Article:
Friday, March 26, 2010

Google may subpoena CNET reporter in copyright case leak probe; hearing reveals massive hunt for source of Schmidt depo

An attorney for Google and YouTube indicated today that the Web giants may call a prominent tech reporter to the witness stand in an effort to reveal who leaked the journalist confidential documents from the ongoing Viacom and Premier League copyright cases.

Speaking today at a hearing before federal judge Louis Stanton in Manhattan, Google/YouTube lead trial counsel Andrew Schapiro of Mayer Brown LLP said he "would certainly be interested...about hearing from" CNET News reporter Greg Sandoval in the event the court holds a trial over the issue of who leaked the reporter information, including deposition testimony from Google CEO Eric Schmidt, in the fall of 2009.

Today's hearing focused on allegations that the leaker was Robert Tur, a Los Angeles television journalist who is one of the named plaintiffs in the Premier League putative class action. Schapiro, citing "overwhelming" circumstantial evidence collected during the course of discovery, charged that Tur violated the court's protective order governing confidential information, and said that his clients are seeking to have Tur's copyright claims dismissed as a sanction. Tur's attorney Seymour Fagan adamantly denied that his client leaked: "[T]here should be no sanctions against Mr. Tur for any acts on his part because he did not participate in the leak to Mr. Sandoval."

In order to determine whether Tur leaked to Sandoval, Judge Stanton indicated that he may take the extraordinary step of holding a separate jury trial on just that issue:
The jury would determine the matters of fact, I would rule on the remedy, and if it reaches that point, there will be a short jury trial, like a separate trial on the issue of statute of limitations. The main question being, was there a breach of my order by Tur or [Tur's ex-wife].
Today's hearing revealed for the first time that an extensive investigation of who leaked to Sandoval has been occurring out of public view over the past several months. Schapiro said that "we" -- it wasn't clear whether he was referring to his law firm or to his client -- "gathered over 70 affidavits and declarations," apparently in an effort to prove that the leak did not come from Google/YouTube or its lawyers. Schapiro even told the court that "all phone records and e-mails have been searched" at Mayer Brown, but "nothing was found."

Judge Stanton asked Schapiro whether anyone had asked Sandoval directly who had leaked to him; Schapiro indicated that Sandoval had declined to reveal his source's identity during a conversation with a Google PR representative. It was then that Schapiro indicated his interest in putting Sandoval on the stand:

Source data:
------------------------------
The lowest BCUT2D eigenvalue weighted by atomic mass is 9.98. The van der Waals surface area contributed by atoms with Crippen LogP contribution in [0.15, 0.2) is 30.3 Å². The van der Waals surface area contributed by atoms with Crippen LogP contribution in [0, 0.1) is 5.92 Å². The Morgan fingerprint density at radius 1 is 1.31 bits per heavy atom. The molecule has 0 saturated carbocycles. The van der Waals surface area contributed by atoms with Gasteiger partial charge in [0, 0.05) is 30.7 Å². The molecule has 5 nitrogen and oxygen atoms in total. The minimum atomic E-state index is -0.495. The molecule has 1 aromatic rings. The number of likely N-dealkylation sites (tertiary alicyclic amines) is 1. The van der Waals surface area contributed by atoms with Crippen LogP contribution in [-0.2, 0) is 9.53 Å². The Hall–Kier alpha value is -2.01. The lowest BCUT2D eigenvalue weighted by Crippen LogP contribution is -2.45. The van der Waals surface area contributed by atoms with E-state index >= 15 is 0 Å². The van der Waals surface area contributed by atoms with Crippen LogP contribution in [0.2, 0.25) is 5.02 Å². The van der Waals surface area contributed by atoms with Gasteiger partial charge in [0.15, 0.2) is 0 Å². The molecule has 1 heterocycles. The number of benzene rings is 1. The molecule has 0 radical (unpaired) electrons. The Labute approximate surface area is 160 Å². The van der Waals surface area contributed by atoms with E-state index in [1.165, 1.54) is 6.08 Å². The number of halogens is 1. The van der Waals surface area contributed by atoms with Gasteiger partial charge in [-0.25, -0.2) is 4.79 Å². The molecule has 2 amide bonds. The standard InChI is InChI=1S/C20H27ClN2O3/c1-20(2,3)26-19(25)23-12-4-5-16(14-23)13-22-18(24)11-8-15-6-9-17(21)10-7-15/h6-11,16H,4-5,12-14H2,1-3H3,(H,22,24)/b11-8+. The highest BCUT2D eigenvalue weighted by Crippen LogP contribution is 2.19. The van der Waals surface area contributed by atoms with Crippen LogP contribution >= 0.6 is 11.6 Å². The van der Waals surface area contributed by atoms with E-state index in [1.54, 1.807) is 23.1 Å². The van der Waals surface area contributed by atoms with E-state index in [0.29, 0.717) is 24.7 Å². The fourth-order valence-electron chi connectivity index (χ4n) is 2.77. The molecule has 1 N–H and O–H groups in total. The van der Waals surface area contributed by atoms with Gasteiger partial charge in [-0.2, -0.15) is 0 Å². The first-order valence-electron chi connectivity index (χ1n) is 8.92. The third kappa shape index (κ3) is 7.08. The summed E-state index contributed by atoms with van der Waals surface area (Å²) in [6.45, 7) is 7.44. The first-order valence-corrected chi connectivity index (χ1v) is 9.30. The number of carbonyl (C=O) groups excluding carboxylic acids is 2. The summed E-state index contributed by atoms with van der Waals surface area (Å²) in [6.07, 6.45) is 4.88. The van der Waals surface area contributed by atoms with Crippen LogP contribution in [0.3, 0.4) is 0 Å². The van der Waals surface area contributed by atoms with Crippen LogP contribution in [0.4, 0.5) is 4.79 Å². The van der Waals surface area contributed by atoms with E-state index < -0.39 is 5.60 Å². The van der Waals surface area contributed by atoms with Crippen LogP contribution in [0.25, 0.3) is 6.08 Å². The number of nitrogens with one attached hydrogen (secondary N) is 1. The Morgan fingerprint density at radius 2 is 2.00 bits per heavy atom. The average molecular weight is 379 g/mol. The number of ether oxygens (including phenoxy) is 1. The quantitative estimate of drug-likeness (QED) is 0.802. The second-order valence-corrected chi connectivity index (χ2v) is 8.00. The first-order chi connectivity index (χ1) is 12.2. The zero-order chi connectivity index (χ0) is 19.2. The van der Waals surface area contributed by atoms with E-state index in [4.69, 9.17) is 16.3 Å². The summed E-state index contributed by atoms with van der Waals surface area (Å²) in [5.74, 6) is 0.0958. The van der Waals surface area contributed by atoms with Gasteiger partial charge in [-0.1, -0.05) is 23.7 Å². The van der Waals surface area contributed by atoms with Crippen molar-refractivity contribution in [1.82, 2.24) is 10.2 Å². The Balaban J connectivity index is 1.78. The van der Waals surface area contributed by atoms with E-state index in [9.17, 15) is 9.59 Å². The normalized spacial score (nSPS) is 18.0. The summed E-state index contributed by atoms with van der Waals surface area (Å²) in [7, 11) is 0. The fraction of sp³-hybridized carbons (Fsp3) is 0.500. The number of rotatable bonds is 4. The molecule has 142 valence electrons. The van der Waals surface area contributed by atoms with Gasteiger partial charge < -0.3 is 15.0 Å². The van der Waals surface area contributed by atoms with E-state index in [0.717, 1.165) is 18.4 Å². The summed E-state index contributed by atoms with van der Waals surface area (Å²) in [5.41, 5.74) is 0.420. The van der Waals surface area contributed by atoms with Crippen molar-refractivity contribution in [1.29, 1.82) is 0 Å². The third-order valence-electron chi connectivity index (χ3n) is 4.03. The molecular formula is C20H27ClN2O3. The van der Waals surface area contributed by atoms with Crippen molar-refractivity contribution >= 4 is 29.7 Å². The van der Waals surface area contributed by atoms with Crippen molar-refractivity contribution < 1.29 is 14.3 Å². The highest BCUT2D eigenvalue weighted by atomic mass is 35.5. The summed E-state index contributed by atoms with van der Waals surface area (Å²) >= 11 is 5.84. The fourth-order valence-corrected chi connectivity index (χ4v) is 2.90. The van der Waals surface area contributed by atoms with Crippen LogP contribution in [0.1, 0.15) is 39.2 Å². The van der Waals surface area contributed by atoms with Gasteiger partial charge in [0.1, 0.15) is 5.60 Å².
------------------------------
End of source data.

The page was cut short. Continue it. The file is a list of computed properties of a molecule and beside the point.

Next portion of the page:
I would certainly be interested, although we get into other complications, about hearing from Mr. Sandoval if there were going to be a trial.
The "other complications" Schapiro was referring to is the likely ferocious fight CNET and its parent CBS would wage to keep its reporter from having to reveal his source, or sources. (In one of the articles at issue, Sandoval cited "three sources with knowledge of the case.") The Second Circuit does recognize a qualified reporter's privilege in civil cases, requiring disclosure of a confidential source "only upon a clear and specific showing that the information is: highly material and relevant, necessary or critical to the maintenance of the claim, and not obtainable from other available sources." In re Petroleum Products Antitrust Litig., 680 F.2d 5, 7-8 (2d Cir. 1982).

At the close of today's hearing, Judge Stanton gave permission for Google/YouTube to file its motion for terminating sanctions against Tur, and again indicated that he believes "a short, simple jury [] trial ...which will determine the rights and wrongs of the situation" is "the proper way to dispose of this." And he added, "[T]his is an important question, not a trivial one. It has got to be dealt with seriously and proper." Stanton also ordered the unsealing of several documents in the case related to the Tur matter, though they have not yet been posted to PACER. Those documents will likely reveal additional detail about the extent of Google's hunt for the source of the leaks.

It is unclear what effect, if any, Tur's potential dismissal from the case would have (other than the obvious effect on Tur himself). Viacom would remain as a plaintiff, as would the Premier soccer league, numerous music publishers, and a putative class that includes virtually every copyright owner whose works have allegedly been infringed via YouTube since April 15, 2005.


  1. Does Google not see any irony in its hope for the reporter to reveal his sources? Google is involved in a freedom of the press dispute with China. I assume Google would fight tooth and nail a similar court order against it. So, why even go down this path with the CNET reporter?

  2. I thought Google believe that information wants to be free !


Comments here are moderated. I appreciate substantive comments, whether or not they agree with what I've written. Stay on topic, and be civil. Comments that contain name-calling, personal attacks, or the like will be rejected. If you want to rant about how evil the RIAA and MPAA are, and how entertainment companies' employees and attorneys are bad people, there are plenty of other places for you to go.